How to ask: Descriptive questions are typically part of the design and development phase of instructional design. By now, you know the skills and/or knowledge gap you need to address.
Descriptive questions help make information meaningful by:
- Providing a visual “big picture”: The big picture helps learners understand how different roles and processes connect. It helps give perspective and provides the WIIFM (what’s in it for me).
To understand the big picture, visual answers are a key. Ask the SME to draw you a picture so you have a holistic understanding of how everything fits together. Useful visual tools including Venn diagrams, process or journey maps, or before and after charts.
For example, in a recent training initiative, our audience needed to know how financial applications maximize profit. We provided a visual map of both the key function of each tool and how they work together.
- Making abstract concepts concrete: An abstract concept is an idea that you can apply to many different situations or objects. Take the concept of “customer service excellence.” This may mean different things to different organizations. To understand the true meaning of this term, ask, “What do you mean by customer service excellence?”, “What is an example of customer service excellence?”, and, “What is not an example?”
- Explaining the steps in a procedure: Ask SMEs to give you a demonstration online or in person. If documentation exists, check each step to make sure it is correct. Talking through each step helps SMEs recall what they may have missed if they wrote out the answers.
- Specifying a rule of thumb for success and soliciting scenarios to apply these rules: You can use rules of thumb or heuristics to predict an outcome. For example, guidelines for a performance review or including interactivity in eLearning. To translate these guidelines into meaningful information, first uncover the guidelines. You may need to use outside literature or work with a group of SMEs to specify the details.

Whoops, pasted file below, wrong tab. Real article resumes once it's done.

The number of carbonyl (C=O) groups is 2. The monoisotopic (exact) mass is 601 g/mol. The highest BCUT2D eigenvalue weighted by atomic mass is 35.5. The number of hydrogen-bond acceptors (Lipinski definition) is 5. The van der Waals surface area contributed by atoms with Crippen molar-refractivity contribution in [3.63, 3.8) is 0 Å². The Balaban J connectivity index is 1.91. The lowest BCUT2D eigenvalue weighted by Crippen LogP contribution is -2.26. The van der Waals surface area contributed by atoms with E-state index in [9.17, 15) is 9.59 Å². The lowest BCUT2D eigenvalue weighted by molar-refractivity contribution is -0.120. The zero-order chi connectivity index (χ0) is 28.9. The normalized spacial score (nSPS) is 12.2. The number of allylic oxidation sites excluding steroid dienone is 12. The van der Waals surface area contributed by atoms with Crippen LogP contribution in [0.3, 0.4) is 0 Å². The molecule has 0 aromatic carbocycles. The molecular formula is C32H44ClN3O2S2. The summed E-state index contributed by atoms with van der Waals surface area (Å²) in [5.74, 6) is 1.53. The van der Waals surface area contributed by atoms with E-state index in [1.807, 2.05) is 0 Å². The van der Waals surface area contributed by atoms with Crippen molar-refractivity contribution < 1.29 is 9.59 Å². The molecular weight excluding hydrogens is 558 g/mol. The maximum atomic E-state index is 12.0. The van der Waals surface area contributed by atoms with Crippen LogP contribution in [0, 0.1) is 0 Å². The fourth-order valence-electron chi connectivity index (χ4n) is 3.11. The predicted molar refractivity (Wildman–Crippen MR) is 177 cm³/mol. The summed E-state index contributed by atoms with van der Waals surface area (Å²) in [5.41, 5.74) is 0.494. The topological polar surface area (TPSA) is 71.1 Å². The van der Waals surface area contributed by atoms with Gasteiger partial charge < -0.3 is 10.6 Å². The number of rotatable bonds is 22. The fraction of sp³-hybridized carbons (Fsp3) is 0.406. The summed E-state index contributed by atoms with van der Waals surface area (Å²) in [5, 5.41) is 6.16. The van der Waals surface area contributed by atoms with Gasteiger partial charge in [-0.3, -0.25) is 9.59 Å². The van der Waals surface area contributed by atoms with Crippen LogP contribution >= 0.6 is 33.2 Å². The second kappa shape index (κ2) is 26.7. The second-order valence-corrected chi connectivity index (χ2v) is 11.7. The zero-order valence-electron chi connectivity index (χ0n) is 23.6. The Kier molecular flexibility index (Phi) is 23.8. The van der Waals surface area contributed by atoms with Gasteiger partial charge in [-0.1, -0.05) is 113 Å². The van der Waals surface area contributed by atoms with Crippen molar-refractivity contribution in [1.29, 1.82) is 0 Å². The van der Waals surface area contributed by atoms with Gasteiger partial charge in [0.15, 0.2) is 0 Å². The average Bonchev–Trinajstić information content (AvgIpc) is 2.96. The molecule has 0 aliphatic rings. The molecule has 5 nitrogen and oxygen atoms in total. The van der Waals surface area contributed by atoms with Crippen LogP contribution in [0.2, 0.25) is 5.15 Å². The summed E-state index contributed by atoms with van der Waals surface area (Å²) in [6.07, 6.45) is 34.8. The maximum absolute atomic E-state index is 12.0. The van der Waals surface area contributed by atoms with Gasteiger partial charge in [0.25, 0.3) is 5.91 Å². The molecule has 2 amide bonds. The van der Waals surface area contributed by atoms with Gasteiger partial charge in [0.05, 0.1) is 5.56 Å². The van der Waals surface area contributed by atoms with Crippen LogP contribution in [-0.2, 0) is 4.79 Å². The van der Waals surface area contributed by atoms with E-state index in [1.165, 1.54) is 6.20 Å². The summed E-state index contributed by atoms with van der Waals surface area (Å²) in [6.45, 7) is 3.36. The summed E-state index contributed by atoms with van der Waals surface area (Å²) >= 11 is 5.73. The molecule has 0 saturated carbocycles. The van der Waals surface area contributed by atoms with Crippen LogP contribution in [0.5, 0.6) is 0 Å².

Then, ask for examples of how these guidelines apply. Ask for diverse and difficult situations to apply the rules and/or best practices. Keep asking for applications until you can no longer ask: “But what if…”
Who to ask: To answer descriptive questions, a personal connection is best, either in person or online. Make sure you are approaching the right SME. Always check with your project’s stakeholders about who the best SMEs to answer your questions are. If you are unsure, send out a “feeler” email describing your goal and asking if they will be able to provide the needed answers, or if not, asking them to refer you to an alternative resource.
How to ask: Data questions answer “how much,” “how often,” “where,” and “when.” These are known as closed-ended questions. Online tools like Google, Twitter, Wikipedia discussion forums, and troubleshooting sites can provide immediate answers to simple questions on general topics.
Who to ask: As with descriptive questions, make sure you approach the appropriate SME or use the correct resource. Simple questions should require no more than a sentence to answer. Make sure your question does not result in a lengthy answer. If so, then you are really asking a probing question.
Also, state your question clearly to avoid confusion. Sometimes, I include a definition, or reference to a previous email or document in my question to make sure that everyone is on the same page.
By asking the targeted questions and the right questions from the right sources, training and development professionals can make information relevant and meaningful for our learners. This translates to successful on-the-job performance.